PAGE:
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After my daughter was born,
it took about three years before it became very apparent that my modeling career would never return to its previous gravy days. I found myself back at the
educational drawing board. For the last 16 years I had managed to pull off professional success without a college degree, and, now, the jig was up!
I spent a lot of time considering
my strengths and options. Then, I spent some more time at the library and
bookstores and on the Internet. Then, I spent a bit more time on the phone
talking to friends and family, getting advice. Finally, at the beginning of last summer, I decided to pursue a
second career as a registered nurse. I had to take an intensive remedial math class, which was hilarious and totally necessary.
On the first day, all day, everyone just assumed I was the professor. Ahhh, no…
During hot summer Brooklyn days at the playground, while my daughter ran through the sprinklers, I tried to fathom the Order of Operations. I didn’t remember all those math rules. In fact I'm not even sure if I had ever learned them in the first algebra class way back
After I put my daughter to bed at
night, I would sit at the kitchen table, put some classical music on Pandora
(that’s supposed to make you smarter, right?) and stare at the numbers until
they started to make sense. The old gears were grinding painfully, but sloowwly
I found myself … learning.
Last fall, my 4-year-old daughter
started pre-kindergarten and I became a 40-year-old college freshman. Now, I know I am not the first 40-year-old to go back to school. But sometimes it felt like it. There were certainly moments of great comedy. On the first day, all day, everyone just assumed I was the professor. Ahhh, no…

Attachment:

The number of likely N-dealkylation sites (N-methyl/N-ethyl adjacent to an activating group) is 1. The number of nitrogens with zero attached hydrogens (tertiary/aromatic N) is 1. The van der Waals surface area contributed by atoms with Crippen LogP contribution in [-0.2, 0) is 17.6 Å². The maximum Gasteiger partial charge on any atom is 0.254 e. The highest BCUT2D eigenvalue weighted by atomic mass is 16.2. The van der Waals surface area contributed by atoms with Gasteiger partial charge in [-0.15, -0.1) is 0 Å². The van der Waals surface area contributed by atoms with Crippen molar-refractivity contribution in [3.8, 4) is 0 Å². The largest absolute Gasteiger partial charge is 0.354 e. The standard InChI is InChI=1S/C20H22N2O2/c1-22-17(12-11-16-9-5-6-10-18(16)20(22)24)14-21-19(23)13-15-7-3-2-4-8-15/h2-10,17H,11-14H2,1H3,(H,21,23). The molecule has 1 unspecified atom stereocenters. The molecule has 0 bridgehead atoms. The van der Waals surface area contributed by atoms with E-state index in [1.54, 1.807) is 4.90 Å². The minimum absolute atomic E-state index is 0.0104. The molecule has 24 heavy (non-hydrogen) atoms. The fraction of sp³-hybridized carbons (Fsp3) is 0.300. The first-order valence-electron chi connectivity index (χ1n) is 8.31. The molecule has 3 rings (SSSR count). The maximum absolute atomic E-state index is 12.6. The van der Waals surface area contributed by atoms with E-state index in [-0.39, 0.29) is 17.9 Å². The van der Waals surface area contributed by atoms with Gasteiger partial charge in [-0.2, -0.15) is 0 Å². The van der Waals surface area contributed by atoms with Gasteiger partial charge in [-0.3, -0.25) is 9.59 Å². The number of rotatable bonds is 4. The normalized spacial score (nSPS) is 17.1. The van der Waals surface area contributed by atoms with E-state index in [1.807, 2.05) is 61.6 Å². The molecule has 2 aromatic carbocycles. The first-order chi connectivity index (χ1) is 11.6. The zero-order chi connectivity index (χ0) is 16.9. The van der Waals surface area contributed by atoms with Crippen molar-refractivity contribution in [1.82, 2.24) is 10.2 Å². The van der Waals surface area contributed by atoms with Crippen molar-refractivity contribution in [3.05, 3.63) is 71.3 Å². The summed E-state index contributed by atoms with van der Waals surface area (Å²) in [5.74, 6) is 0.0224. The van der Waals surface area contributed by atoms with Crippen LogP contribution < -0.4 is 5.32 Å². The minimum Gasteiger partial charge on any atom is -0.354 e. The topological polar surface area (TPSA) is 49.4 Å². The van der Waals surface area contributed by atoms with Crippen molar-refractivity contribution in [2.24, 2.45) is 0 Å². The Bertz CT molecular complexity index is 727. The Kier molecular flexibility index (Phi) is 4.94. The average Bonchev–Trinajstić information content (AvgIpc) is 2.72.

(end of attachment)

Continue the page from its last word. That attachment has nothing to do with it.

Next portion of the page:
That first year of prerequisites was incredibly hard, but, looking back, they were precious days. It is strange and wonderful to have such strong feelings of solidarity with your 4-year-old. We were giddy
schoolgirls together—what a trip! Every day was uniforms (hers), lunches (ours)
and homework (ours—yes, she had homework in pre-K!).
The nursing programs I wanted to apply to were extremely competitive, and I knew I'd need a 4.0 GPA for
all prerequisites in order to qualify. And I did it. Well, WE did. My little family was with me every step. Every
time I had a big test, my daughter put some “extra luck” via her magic finger into my
pocket—a trick I did with her on her important days. My freelance musician husband would work Thursday through Monday days and nights, then we would pass the baby baton, and I would go to school all day Tuesday to Thursday. I saw him minimally during this time—maybe an hour at night from Tuesday through Thursday, and then Thursday through Monday I would just pat his shoulder whenever he made it to bed. It is tough, but we're a solid couple, and it's just what we have to do for the next few years.
After all the work was done, my daughter and I would check the mail looking for the “fat” letter accepting me into a program. The night it finally came, we did a happy dance
in the hallway that will live forever as one of the most delicious moments of
my life. Intense personal achievement is an unbelievable feeling, and it's even better when it is shared.
Even though I have not taken
one actual nursing class (they begin this fall), my daughter lets me fix her boo-boos
with minimal fuss because she believes I am somehow qualified. I love the look in her eye when
she tells someone her mom is going to be a nurse. Who knew it would feel so good for your
little kid to be proud of you? Bonus to having a kid #983. Can’t wait for our kindergarten/sophomore year to begin!